Story posted June 01, 2006
It's common enough to find plays adapted for film, but rarely does it go the other way around. How can one replicate the selective eye of the camera or compete with high-jinx special effects?
These challenges were just the starting ground for Davis Robinson, associate professor of theater and dance, when he began creating Samurai 7.0: Under Construction, a highly imaginative new work by his Beau Jest Moving Theater company in Boston.
The ensemble-driven work, which premiered in 2006, in the Calderwood Pavilion at the Boston Center for the Arts, draws its inspiration from Akira Kurosawa’s classic film, “The Seven Samurai.”
Kurosawa’s film is a spare, beautiful study of character. A motley band of seven samurai is assembled to protect a poor village of farmers from bandits; when their mission is complete, they disband. No special effects – just gorgeous camera angles, fulsome character development and what is widely considered to be one of the best battle scenes ever filmed.
“Like the samurai of the film, I loved this idea of pulling together an eclectic team of people in a common cause for no money, for rice,” laughs Robinson, who spent much of his 2005-2006 sabbatical developing the work. “It is very much like theater. We work for months with a common vision, for communitas, for nothing. And when the story is told, we are done. It is ephemeral.”
Robinson founded the award-winning Beau Jest company in 1984. His vision was to create original works by a company of movement-theater artists. Their works examine the compelling, often comic, paradoxes of being human – whether recasting such classics as War of the Worlds, or Ubu Roi or developing outlandish satires of modern life – such as Motion Sickness, a comical look into the lives of five people facing change. Productions often blend theatrical traditions, including mime, shadow puppetry, dance, standup and improvisation.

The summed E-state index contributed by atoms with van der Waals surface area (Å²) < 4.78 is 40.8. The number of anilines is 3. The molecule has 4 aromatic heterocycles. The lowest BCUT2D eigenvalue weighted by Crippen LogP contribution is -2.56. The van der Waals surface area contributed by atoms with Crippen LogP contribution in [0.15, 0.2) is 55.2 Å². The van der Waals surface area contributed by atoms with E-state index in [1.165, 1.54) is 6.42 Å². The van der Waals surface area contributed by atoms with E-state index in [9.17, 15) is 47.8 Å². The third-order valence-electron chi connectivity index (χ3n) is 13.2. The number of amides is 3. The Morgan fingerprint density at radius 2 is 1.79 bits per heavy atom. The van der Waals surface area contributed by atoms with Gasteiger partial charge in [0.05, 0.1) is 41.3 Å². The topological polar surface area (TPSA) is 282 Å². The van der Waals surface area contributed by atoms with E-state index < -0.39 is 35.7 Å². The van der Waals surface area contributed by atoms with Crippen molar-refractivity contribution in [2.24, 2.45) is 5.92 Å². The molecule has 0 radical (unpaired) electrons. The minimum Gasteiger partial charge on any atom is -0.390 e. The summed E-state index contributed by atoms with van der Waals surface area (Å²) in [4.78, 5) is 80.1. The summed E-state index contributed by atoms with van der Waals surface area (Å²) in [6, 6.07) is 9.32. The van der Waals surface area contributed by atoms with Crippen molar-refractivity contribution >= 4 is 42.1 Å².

“In Samurai, I was drawn to the visual storytelling, to the creative challenge of adapting a three-hour film to a one-hour stage production,” says Robinson. “We wanted to increase our physical vocabulary.”
The visual elements of the film have been transformed by physical innovation and fine stagecraft. A circular shadow-screen downstage represents a village hut, but when lit, it becomes the backdrop for shadow puppets. Simple hand props – such as bamboo, grass, twigs – become a way of framing out the action, suggesting place, and even creating an illusion of distance.
“It is what is called ‘poor theater,’” says Robinson, “and to me that is the real joy of theater. If I hold my hand like this to represent a wall or a tree, I am asking the audience to imagine with me. That level of play is what I find most rewarding.”
Since joining Bowdoin’s faculty in 1998, Robinson has been able to work with members of Beau Jest only sporadically. This production, he says, gave him an opportunity to reconnect with members of his troupe and blend life and art.
"In the film, there are old timers and a couple of young people in this group of samurai," notes Robinson. "So I called up my core group of 'old timers' and also added three young actors I had worked with at Bowdoin. We paralleled that theme of actors coming out of retirement to create a kind of show-within-a-show. There are places where we break out of the story and cut to the story of the actors themselves, then we pop back into the play."
Samurai 7.0: Under Construction was directed by Davis Robinson, with set design by Judy Gailen, lighting design by Karen Perlow, music by Don Dincola, costumes by Seth Bodie, and puppets by Libby Marcus. The original cast featured Robinson with Beau Jest regulars Lisa Tucker, Larry Coen, Elyse Garfinkel, Bob Deveau, and new members, Bowdoin alumni all - Robin Smith '05, Scott Raker '05, and Jordan Harrison '04.
Robinson says the show is designed for touring and he hopes to bring it to Maine in the near future. "We like to share our works with as many different audiences as possible," he ways, "and touring allows us to keep fine-tuning the production."
It is what is called 'poor theater.' I am asking the audience to imagine with me.
— Davis Robinson